A headline in the December 21, 2009 issues of The Dallas Morning News states, “Brain Studies Changing Teaching of Math”. The caught my attention (and that of my family and several dozen of my friends–thanks for thinking of me, y’all!) The basic premise of the article is this: “We” (the education establishment) used to think children had NO concept or potential to understand math until they were five years old. It admits practice was based largely on “tradition and guesswork”. Kurt Fischer, director of the Mind, Brain & Education Program at Harvard said, “Teaching is an ancient craft and yet we really have no idea how it affected the developing brain. Well that is beginning to change and for the first time we are seeing the fields of brain science and education work together.”
That last sentence really made me sit up and pay attention. I can’t think of many places which should rely more on brain research than the classroom. The article then focuses on a program called “Building Blocks” developed by researchers at the University of Buffalo. The program appears to just “bring out” math in the preschool environment. “How many plates did we put on the table?” and “Let’s jump seven times.” and one-to-one correspondence. This and other similar programs have been shown to improve math understanding for low-income preschoolers. That’s great! I love that kids are getting a leg up. I would also add, “It’s about time!”
Now for those of you who would seriously like to know about math development in the brain, I would invite you to read “Teach Your Baby Math” by Glenn Doman. The book, the method, and the author are all brilliant. It works, I’ve personally witnessed it.
But back to “It’s about time!” I think our world has things backward sometimes and I’m glad people are beginning to realize it. How is it that a LOT of five-year-olds have cell phones but we wouldn’t dare teach them basic arithmetic? Truthfully, if a child can operate an iPhone with ease and speed, shouldn’t algebra be somewhere nearby on the horizon?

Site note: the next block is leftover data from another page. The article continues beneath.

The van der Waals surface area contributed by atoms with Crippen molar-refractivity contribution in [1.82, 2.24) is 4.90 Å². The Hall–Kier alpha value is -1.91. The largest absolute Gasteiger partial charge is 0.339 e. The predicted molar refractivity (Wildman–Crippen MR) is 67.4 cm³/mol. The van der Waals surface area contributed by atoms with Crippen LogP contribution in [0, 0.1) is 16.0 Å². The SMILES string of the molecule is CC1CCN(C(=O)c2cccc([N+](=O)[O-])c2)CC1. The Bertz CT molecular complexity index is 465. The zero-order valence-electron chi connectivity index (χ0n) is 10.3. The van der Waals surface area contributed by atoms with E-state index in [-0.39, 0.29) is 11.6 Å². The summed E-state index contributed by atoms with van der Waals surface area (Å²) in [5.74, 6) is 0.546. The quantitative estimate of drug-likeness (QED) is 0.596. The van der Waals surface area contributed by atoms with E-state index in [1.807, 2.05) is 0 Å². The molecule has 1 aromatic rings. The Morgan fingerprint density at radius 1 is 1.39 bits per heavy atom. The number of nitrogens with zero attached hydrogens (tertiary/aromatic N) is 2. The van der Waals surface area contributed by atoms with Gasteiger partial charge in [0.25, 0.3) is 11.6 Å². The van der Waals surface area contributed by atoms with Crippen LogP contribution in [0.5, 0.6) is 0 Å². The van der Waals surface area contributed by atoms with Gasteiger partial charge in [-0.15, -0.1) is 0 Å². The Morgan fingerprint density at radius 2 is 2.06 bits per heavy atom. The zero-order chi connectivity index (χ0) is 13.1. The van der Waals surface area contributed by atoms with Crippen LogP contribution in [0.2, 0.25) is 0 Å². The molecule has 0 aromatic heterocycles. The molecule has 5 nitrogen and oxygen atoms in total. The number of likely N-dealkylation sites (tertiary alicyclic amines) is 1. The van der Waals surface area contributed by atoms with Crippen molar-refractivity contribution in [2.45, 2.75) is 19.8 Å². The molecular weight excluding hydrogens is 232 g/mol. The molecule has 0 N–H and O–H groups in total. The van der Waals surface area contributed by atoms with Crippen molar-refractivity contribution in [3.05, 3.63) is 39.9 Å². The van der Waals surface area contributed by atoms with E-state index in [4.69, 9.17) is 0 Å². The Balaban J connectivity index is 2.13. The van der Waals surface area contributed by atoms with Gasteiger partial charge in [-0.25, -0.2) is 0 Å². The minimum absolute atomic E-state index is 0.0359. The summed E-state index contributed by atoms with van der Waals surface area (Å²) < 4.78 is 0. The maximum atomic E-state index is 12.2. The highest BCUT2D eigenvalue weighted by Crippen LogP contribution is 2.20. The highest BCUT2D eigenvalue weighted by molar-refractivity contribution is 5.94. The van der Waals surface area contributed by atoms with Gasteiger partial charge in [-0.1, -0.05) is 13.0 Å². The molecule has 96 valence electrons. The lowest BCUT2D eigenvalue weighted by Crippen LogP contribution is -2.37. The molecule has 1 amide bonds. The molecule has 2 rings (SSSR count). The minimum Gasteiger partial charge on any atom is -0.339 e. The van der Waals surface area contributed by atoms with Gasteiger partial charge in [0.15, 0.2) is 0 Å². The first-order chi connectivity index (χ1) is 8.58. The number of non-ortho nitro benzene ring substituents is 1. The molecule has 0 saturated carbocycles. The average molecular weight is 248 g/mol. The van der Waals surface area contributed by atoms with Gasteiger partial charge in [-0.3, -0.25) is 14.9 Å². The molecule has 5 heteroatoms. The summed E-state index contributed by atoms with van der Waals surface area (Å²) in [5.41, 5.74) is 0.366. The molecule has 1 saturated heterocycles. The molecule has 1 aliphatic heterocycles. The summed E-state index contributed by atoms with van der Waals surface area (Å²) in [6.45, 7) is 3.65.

How is it that young children can understand the lyrics of popular rap music (even though “rap” and “music” really shouldn’t be used together) but we make them wait until they are 14 before they could begin to understand Spanish or French or Mandarin??
How is it that young girls featured on the TLC Show “Toddlers & Tiaras” can learn intricate routines and detailed answers to “interview” questions, but they may be in high school before we think them capable of learning beautiful poetry. ”Achy Breaky Heart” or “Two roads diverged in a wood, and I, I took the one less traveled by, and that has made all the difference.”??
Why is it that 3-year-olds can master the “Cha Cha Slide” but not beautiful gymnastics or dancing?
There is one simple answer and it’s simply this—children’s brains are built to learn and grow at phenomenal rates. Even those children who have neurological struggles can master great quantitites of information. The question then becomes “Then why don’t they?” That answer is also very simple. It is because we don’t give them the information. They master everything we let them have exposure to—Achy Breaky Heart, the cha cha slide, iPhones, etc. They are trying to tell us that they can learn anything we throw at them.
So why don’t we throw wonderful things at them? Why can’t we expose them to things like Greek & Latin roots, mythology, inspiring poetry, beautiful music? Why wouldn’t we expose them to many languages? Children in China learn Mandarin merely by hearing it, as children in France learn French the same way. Why can’t children in the United States learn Mandarin and French? Why don’t they get to listen to foreign languages? Why don’t we give them opportunities to figure out how the roots of words and their meanings fit together?
Another answer—we would have to make an effort to teach our children the wonderful mysteries of this magical world we live in. We would have to do a little research and plan and then present them in a FUN and EXCITING manner. It is my opinion that the MOST IMPORTANT PLACE that should be affected by the latest brain research is (drum roll please)HOME. At home we can play wonderful learning games and spend times with our children in a way to provide stimulation to their brains at a critical time in their development. They can learn tremendous amounts of information that will grow their brains and set them on a wonderful path of learning for the rest of their lives.
Of course, how do you teach foreign languages, poetry, works of the great art masters, etc. to young children? The answer is honestly easy, simple, inexpensive and FUN. It is one way that young families can spend their precious time together and stimulate brain growth. It is also, my in opinion, ABOUT TIME. Research has finally supported what some mothers have known right along. Your children are brilliant and love to learn. It is truly ABOUT TIME!